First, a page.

Thrillers can thrill but violence numbs

Girl onthetrain

The setting reminded me of the six-hour journey (two-way) I used to take while commuting the Oxford-London route everyday for work a few years ago. I knew the people in the story, because I saw them from my train window too.

Having just finished reading Paula Hawkins’ debut novel Girl on the Train with a good pace  and thriller-like quality, I also came away slightly nauseated from all the gore. Is there a purpose to violence in fiction? Isn’t real life hard enough, violent enough, with all the guns and violence everywhere? How much thrift should a writer expend in gore and sex? Shouldn’t there be more room for the imagination in novels? Or does more imagination translate to lower readership? Sigh, difficult choices. A hard place to be, a harder place for writers to be in. I guess, that’s my only problem with whodunnits that chill the blood in my skull. Agatha Christie somehow set a high benchmark in matters of mystery, if I remember correctly. Her focus used to be on the mental/psychological workings of the murderer (murder and murdered), and the build up and slow (cleverly engineered) postmortem, rather than the brutality of the act itself.

To know about the publishing records Paula Hawkins has broken in the UK, selling over 800,000 copies since January, please read more on the BookMachine blog.

Ithaca and the Roller Coaster that was (publishing)

Ithaca

Ithaca by David Davidar (Harper Collins 2011) is the story of international publishing today. Or yesterday. The novel does not, though, read like news. Is there a story that’s exclusively about publishing anymore? And, as an extremely smart gentleman friend queried a couple of years ago when I told him I was trying to “Master” Publishing at some fine school in the U.K., “What is publishing?” Is it about breaking the right revenues and making books contagious overreaching different target markets and hitting the right shelves at the right time? Or is it a painfully rewarding lifetime aesthetic! What is the scale and where’s the competition? If the market is out to fool its participants, or set up cliques and empires in what is a measly numbers game driven by sales, distribution, and supply-chain networks, nobody is prepared enough. Roles are undefined, and good leaders a rarity.

Ithaca cleverly advertises the stable of authors and books the author himself has groomed and or published over his career in publishing. The story touches on the by now trite if grim realities of a recessive industry. It’s not that books are not drowning, even as their creators are more empowered with access to better technologies or resources. Just that the story of publishing today, is not as relevant or pivotal anymore. Excitement is at an all time high only because connection is the buzzword—marketing having assumed unprecedented avatars, mergers leading the way. If strong independent retailers (epitomizing good taste) have been swallowed by giant monochrome corporations powered by big industry data and algorithms, it does not matter anymore. If good people have lost their jobs out of bad circumstances, there are only gains to be made. If bad people got famous leeching off others’ talents, it will never be made known (or matter).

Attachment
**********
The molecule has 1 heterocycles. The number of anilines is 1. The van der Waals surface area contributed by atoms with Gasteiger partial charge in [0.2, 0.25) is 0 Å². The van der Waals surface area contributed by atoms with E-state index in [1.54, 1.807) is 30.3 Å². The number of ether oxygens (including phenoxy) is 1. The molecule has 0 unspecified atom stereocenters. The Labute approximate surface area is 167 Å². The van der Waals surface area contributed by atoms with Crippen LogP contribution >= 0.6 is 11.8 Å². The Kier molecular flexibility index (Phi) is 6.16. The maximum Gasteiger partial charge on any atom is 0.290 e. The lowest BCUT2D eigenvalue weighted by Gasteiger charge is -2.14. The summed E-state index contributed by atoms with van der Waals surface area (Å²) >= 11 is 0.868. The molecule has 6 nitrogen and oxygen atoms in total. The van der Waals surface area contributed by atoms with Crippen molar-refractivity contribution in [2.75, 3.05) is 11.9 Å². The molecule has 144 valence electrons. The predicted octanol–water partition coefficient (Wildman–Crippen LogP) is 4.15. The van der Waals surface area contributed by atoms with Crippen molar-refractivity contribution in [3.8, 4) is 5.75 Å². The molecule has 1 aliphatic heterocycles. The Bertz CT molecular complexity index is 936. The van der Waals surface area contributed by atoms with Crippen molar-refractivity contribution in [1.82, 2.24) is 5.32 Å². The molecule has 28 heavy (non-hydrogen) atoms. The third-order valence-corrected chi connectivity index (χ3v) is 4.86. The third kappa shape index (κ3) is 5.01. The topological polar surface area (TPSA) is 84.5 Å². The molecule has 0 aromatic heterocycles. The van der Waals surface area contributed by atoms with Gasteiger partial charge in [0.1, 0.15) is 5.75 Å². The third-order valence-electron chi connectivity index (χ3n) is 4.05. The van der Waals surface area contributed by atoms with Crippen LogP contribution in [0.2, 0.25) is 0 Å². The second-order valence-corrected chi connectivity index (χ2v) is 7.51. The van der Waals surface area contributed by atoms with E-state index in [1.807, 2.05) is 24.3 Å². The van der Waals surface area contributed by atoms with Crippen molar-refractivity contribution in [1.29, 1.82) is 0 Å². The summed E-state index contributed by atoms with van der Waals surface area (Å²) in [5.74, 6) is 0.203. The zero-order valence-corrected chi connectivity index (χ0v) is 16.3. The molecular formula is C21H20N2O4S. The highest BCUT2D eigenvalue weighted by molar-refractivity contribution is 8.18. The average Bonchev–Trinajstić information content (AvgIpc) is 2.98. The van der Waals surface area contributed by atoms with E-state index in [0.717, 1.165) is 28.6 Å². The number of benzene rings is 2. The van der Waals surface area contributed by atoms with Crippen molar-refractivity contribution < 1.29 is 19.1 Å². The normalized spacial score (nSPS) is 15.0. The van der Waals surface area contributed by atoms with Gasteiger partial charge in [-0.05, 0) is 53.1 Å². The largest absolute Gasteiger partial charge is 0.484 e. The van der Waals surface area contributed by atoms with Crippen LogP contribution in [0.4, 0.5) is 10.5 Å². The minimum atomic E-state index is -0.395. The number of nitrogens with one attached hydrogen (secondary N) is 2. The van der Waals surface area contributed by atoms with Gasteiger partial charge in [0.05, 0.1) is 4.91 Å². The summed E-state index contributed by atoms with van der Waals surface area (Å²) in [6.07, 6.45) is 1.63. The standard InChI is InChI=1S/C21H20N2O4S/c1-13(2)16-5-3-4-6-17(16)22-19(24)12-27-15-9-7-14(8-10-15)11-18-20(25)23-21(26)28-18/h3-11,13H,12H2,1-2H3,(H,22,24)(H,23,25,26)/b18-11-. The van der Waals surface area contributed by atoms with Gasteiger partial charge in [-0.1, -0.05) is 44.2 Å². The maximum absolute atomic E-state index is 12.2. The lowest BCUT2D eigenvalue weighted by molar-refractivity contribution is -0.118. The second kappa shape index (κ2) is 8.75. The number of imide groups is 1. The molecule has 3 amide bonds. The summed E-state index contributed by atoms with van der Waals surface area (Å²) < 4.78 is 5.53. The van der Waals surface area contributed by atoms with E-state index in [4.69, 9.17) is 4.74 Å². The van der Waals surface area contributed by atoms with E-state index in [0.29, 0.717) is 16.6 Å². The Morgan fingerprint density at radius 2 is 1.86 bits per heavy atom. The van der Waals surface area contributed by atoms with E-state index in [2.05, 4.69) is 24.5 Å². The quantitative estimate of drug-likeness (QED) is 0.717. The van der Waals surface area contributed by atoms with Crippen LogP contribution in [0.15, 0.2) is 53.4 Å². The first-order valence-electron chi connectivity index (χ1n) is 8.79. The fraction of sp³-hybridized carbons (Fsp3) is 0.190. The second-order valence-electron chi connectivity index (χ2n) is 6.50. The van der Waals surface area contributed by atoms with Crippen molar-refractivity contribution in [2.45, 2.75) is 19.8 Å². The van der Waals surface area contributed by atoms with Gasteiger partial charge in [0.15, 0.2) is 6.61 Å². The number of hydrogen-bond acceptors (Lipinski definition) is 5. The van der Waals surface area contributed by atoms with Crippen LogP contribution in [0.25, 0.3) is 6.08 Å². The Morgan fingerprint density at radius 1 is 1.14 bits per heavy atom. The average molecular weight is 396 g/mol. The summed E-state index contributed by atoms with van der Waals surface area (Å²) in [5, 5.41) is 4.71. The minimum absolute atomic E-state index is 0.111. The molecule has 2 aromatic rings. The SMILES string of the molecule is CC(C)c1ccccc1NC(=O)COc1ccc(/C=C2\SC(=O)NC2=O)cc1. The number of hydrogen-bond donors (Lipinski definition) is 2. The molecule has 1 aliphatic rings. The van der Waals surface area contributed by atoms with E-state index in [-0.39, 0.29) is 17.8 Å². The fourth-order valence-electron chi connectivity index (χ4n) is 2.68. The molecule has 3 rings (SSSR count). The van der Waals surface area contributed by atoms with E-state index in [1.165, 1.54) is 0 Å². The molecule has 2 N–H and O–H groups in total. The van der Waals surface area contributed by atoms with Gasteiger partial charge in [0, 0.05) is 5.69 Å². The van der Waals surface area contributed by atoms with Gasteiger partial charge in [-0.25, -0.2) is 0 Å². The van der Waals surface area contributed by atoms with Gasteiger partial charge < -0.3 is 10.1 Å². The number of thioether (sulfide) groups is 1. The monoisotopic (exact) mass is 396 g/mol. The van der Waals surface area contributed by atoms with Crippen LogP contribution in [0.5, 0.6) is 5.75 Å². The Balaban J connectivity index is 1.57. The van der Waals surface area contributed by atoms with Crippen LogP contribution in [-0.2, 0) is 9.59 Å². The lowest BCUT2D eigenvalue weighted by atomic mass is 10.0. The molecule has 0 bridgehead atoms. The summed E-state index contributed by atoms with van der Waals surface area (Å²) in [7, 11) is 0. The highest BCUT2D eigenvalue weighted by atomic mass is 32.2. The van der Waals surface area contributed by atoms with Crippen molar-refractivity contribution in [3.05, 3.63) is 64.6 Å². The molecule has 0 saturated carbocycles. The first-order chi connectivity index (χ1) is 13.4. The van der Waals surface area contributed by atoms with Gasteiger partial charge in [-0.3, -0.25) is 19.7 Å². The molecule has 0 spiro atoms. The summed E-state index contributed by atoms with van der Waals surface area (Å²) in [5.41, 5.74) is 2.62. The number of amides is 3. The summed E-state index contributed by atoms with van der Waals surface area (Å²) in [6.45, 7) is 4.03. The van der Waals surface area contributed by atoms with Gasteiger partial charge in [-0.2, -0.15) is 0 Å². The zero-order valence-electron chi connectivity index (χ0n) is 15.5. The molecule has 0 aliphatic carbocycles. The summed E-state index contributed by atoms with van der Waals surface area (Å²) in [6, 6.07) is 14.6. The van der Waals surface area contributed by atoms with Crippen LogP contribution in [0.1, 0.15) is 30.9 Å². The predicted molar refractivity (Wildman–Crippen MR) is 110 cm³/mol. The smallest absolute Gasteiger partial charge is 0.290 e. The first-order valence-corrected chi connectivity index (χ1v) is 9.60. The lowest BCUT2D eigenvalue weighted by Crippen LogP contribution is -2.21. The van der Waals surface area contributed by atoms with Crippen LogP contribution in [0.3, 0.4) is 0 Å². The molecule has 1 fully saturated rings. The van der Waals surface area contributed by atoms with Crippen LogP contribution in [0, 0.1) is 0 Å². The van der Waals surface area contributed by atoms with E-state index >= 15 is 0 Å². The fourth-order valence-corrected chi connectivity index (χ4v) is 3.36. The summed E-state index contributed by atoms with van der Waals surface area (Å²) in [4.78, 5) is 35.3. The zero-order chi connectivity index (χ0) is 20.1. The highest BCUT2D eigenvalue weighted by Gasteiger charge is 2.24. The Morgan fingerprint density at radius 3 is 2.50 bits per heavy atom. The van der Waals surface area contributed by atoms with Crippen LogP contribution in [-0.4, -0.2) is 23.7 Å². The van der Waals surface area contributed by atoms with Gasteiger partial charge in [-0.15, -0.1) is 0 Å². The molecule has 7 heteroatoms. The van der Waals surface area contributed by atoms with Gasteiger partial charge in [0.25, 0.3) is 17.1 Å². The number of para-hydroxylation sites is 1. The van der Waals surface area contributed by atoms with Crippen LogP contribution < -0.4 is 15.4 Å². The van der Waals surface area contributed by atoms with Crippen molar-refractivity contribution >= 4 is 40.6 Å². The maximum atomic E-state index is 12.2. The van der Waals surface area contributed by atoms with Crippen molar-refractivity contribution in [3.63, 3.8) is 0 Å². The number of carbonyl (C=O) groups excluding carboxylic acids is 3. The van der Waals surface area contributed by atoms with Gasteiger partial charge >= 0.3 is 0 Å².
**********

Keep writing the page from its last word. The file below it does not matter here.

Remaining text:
Publishing at its best is a beautiful lie. Ithaca (no less enjoyable or addictive) is one nugget of ode to that reality.

What is Illicit Happiness?

Manu Joseph is a poster-boy father, if his book is anything to go by. He writes about a family in Madras and their soul searching quest to get to the bottom of their older son’s suicide three years ago. The story thoughtfully plods down memory lane in what is a rich rumination of thoughts, triggers and emotions aroused by a dead boy, who is as much the spine of this story as Ousep Chacko his father, the bare flesh.

There is something very contained about Mr. Joseph’s words.  “Controlled chaos” is how a friend once described my thoughts, “like a CERN experiment,” he explained. The same expressions return when  I read Illicit Happiness. Elements of controlled surprise, steer what could otherwise be a piece of artistic non-fiction. I am not suggesting he is me, or I am this author, for his prose is qualified by years of experience as the editor of a popular alternative mainstream newsweekly that comes out with GOOD quality newswriting way higher than what you see in other mags. (That said, I am also very interested in knowing OPEN’s circulation and sales figures). All I’m saying is that every once in a while or more, it is an honour to spot books of your liking and taste. The day book publishers begin to understand that buyers want to read books that are worthy of them, we (also “publishers”) will be closer to a watershed moment in publishing (and no, digital is hardly that moment, not even the mere excuse for a revolution). Subcontinental literature is the big idea all set to penetrate the middle-class consciousness like never before, offering a new kind of upward mobility. The rise of the mental aesthetes, not unique to their political or geographic communities but to an evolving metamorphosis. And when I spot a contagion of reading habits in traditionally non-reading households or offices, it lights my heart with hope.